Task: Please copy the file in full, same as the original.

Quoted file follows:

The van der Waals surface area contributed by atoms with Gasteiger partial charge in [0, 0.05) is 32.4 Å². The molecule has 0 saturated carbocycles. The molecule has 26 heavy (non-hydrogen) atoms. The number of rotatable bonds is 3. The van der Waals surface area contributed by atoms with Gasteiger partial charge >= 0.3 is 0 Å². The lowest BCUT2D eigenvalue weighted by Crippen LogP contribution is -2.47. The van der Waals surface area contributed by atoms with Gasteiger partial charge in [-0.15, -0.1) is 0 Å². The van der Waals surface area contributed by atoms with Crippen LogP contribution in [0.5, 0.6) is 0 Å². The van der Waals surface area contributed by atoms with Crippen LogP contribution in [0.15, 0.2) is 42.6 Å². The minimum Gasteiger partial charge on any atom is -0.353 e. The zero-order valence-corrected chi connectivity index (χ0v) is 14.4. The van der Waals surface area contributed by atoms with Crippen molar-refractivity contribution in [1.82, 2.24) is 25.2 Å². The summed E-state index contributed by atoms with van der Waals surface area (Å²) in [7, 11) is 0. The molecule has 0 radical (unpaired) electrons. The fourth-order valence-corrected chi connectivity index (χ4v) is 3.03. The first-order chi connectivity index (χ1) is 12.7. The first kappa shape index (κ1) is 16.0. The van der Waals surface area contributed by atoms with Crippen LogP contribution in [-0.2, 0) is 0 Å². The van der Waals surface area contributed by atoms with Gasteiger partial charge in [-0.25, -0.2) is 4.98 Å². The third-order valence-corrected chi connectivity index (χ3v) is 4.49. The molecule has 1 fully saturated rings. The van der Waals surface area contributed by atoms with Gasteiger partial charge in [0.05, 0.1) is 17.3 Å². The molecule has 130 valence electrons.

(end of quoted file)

The van der Waals surface area contributed by atoms with Gasteiger partial charge in [0, 0.05) is 32.4 Å². The molecule has 0 saturated carbocycles. The molecule has 26 heavy (non-hydrogen) atoms. The number of rotatable bonds is 3. The van der Waals surface area contributed by atoms with Gasteiger partial charge >= 0.3 is 0 Å². The lowest BCUT2D eigenvalue weighted by Crippen LogP contribution is -2.47. The van der Waals surface area contributed by atoms with Gasteiger partial charge in [-0.15, -0.1) is 0 Å². The van der Waals surface area contributed by atoms with Crippen LogP contribution in [0.5, 0.6) is 0 Å². The van der Waals surface area contributed by atoms with Crippen LogP contribution in [0.15, 0.2) is 42.6 Å². The minimum Gasteiger partial charge on any atom is -0.353 e. The zero-order valence-corrected chi connectivity index (χ0v) is 14.4. The van der Waals surface area contributed by atoms with Crippen molar-refractivity contribution in [1.82, 2.24) is 25.2 Å². The summed E-state index contributed by atoms with van der Waals surface area (Å²) in [7, 11) is 0. The molecule has 0 radical (unpaired) electrons. The fourth-order valence-corrected chi connectivity index (χ4v) is 3.03. The first-order chi connectivity index (χ1) is 12.7. The first kappa shape index (κ1) is 16.0. The van der Waals surface area contributed by atoms with Crippen LogP contribution in [-0.2, 0) is 0 Å². The van der Waals surface area contributed by atoms with Gasteiger partial charge in [-0.25, -0.2) is 4.98 Å². The third-order valence-corrected chi connectivity index (χ3v) is 4.49. The molecule has 1 fully saturated rings. The van der Waals surface area contributed by atoms with Gasteiger partial charge in [0.05, 0.1) is 17.3 Å². The molecule has 130 valence electrons.